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SOLICITOR advocates are set to be given the go ahead to apply for silk by the Lord Chancellor.
The Solicitors' Association of Higher Court Advocates has written to the Lord Chancellor with details of 12 solicitors who have 10 or more years advocacy experience in the High Court.
The group says the Lord Chancellor promised at a meeting in January to open the competition for silks up to solicitor advocates if it could identify solicitors who met the 10-year advocacy experience rule which currently applies to barristers.
Since the January meeting, in which the association also put its case for wearing wigs, the association has identified a dozen solicitor advocates whose extensive High Court experience stems from their days practising as barristers.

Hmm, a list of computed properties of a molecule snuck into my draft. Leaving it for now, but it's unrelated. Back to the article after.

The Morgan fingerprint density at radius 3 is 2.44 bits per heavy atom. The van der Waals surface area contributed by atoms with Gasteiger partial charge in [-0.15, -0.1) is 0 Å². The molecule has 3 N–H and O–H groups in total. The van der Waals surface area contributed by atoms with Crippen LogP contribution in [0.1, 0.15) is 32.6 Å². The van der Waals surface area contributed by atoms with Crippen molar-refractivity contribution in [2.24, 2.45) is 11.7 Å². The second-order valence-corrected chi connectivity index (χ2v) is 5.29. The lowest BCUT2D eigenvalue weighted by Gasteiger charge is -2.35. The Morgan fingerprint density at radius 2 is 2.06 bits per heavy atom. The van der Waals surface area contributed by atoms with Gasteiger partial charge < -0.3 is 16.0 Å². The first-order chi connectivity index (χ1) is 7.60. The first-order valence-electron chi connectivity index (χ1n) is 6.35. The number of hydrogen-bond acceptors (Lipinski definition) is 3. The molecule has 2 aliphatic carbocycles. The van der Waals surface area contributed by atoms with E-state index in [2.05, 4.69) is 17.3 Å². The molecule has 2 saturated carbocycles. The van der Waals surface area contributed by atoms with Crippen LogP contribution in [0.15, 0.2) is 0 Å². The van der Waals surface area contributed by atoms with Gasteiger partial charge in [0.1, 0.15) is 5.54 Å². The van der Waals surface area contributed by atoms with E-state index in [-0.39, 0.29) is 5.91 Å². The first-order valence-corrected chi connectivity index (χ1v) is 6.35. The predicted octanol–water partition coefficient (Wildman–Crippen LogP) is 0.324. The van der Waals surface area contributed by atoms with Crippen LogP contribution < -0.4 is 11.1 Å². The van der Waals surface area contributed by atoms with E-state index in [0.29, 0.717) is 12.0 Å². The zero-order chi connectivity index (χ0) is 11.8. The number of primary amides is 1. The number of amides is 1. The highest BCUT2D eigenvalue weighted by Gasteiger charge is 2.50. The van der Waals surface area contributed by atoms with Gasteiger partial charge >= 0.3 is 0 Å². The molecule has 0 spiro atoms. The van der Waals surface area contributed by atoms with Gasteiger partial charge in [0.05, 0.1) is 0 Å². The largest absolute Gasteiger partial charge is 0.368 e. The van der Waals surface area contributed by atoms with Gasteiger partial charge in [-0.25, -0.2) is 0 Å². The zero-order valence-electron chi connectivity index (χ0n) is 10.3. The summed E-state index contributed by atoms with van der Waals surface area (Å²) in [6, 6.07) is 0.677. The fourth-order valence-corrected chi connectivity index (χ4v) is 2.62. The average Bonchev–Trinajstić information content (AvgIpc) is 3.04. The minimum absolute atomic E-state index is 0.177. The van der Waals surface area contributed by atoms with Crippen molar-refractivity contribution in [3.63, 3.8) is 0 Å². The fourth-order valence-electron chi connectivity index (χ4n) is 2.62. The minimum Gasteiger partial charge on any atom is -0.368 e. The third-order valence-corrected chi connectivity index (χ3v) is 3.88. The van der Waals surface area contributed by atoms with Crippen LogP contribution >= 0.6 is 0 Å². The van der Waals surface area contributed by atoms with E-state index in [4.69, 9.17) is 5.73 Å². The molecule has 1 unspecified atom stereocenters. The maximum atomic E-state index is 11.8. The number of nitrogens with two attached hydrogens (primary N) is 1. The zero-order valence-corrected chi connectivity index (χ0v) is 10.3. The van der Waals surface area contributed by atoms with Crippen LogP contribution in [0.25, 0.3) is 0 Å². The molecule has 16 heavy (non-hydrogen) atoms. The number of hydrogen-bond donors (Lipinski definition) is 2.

Paul Hampton, chair of the advocates' association, says: "We are writing to him with details of advocates who we believe meet the criteria.
"What I expect he will then do is to change the wording of the announcement to invite applications from solicitors and barristers."
Hampton says experienced solicitor advocates should have the same chance as barristers to obtain silk and all the benefits that go with it.
Judith Naylor, chair of the Criminal Lawyers Solicitors Association, was also at the meeting with the Lord Chancellor.
"I very much welcomed his response, he made his support for solicitor advocates abundantly clear," she says.
Naylor says she is satisfied with the formal apology circuit judge David Bentley QC offered her last week following his earlier remark that a defendant should not "stoop so low" as to hire a solicitor advocate.
She thinks such "blatant prejudice" among judges is exceptional although she recognises it will take the courts time to get used to what is still a new phenomenon.
The Lord Chancellor is consulting on whether solicitor advocates should be able to wear wigs.